Anthony DiFatta | Jackson Free Press | Jackson, MS

Anthony DiFatta

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Tony DiFatta is something. I met Tony, 38, not too long before we started the Jackson Free Press, and he came on board immediately. He did the art for our very first cover, and he's done memorable covers for us ever since, including a certain one of Sen. Trent Lott in a dunce hat. And most of you know how popular his art shows are at spots like Nunnery's Gallery.

But that's not why I made him Jacksonian. I chose him for our Fall Arts Preview, which ended up being as much about healing as about art—because if anybody can help heal the world, it's Tony DiFatta.

Tony's desire to help people is frenetic, and it's real. He doesn't just talk about changing the world; he changes it, or at least his little postage-stamp corner of it.

In the days after Katrina, many heroes emerged, but none greater for me personally than this guy, and his family.

His brother-in-law David Baria—another inspiring soul who is part of a loving, compassionate family—had just lost everything his family had when Katrina demolished their oceanfront home in Bay St. Louis. But this family didn't lock themselves away in despair; the Barias went to work gathering new clothes for their three children and loading up an RV to take supplies back to their neighbors in Bay St. Louis and Waveland.

Tony, meantime, started hauling truckloads of stuff—toys, diapers, t-shirts, feminine hygiene products, pillows, blankets, you name it—to local shelters in a borrowed truck. He called up his friends and family members, gathering their soon-to-spoil food and cooked for volunteers. While taking a pot of his meatballs over to the Red Cross headquarters on Riverside, he saw that the volunteers there were drinking decaf coffee—"decaf coffee!" he exclaimed to me into the phone—and so went back home and got his grinder and a bunch of beans and gave it to them.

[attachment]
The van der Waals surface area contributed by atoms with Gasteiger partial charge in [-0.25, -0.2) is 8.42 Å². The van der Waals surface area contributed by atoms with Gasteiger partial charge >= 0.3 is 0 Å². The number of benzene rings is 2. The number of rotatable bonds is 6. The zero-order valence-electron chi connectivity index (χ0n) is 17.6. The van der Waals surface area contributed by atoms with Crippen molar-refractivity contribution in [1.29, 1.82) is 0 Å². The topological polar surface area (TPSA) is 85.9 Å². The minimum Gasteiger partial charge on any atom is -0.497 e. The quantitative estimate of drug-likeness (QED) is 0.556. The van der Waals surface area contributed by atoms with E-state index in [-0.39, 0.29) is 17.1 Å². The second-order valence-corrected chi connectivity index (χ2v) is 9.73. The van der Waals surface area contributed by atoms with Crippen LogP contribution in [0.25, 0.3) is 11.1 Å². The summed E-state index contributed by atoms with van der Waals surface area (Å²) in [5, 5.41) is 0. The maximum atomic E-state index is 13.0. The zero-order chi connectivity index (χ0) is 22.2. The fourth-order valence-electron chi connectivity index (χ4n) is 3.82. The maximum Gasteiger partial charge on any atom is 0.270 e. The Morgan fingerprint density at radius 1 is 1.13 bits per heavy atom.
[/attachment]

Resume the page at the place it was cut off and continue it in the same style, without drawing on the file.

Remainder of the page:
By Friday, Tony headed to North Mississippi where his wife, Melissa, and little son Preston had gone while the power was out. But by this Tuesday, he was back in Jackson, working with artists/patients at the Mississippi State Hospital (his day job) to help them prepare for the Serendipity Art Show now re-scheduled for Sept. 29. And he was getting ready for the JFP Art Show this Thursday at The Cedars, from 6-10 p.m., where he is donating work to be auctioned off to—what else?—help people in need.

Previous Comments

ID
82402
Comment

Tony Diffatta, Jacksonian? What a perfect choice during these trying times. He puts his heart and soul in every piece of work he does... so it doesn't surprise me that he is doing everything he can to help others. Donna is right: he is not just a humanitarian. He is and for the last two years will always be Jackson's Best Artist.

Author
c a webb
Date
2005-09-07T18:38:53-06:00
ID
82403
Comment

I HEART TONY!

Author
kaust
Date
2005-09-08T07:24:56-06:00
ID
82404
Comment

And he does a mean Copa Cabana, too.

Author
DonnaLadd
Date
2005-09-08T11:57:41-06:00
ID
82405
Comment

he be a bad man.

Author
Scott Albert Johnson
Date
2005-09-08T22:48:04-06:00
ID
82406
Comment

bad as in good, I mean

Author
Scott Albert Johnson
Date
2005-09-08T22:48:22-06:00
ID
82407
Comment

and he's the most humble dude ever, too

Author
casey
Date
2005-09-09T13:23:31-06:00

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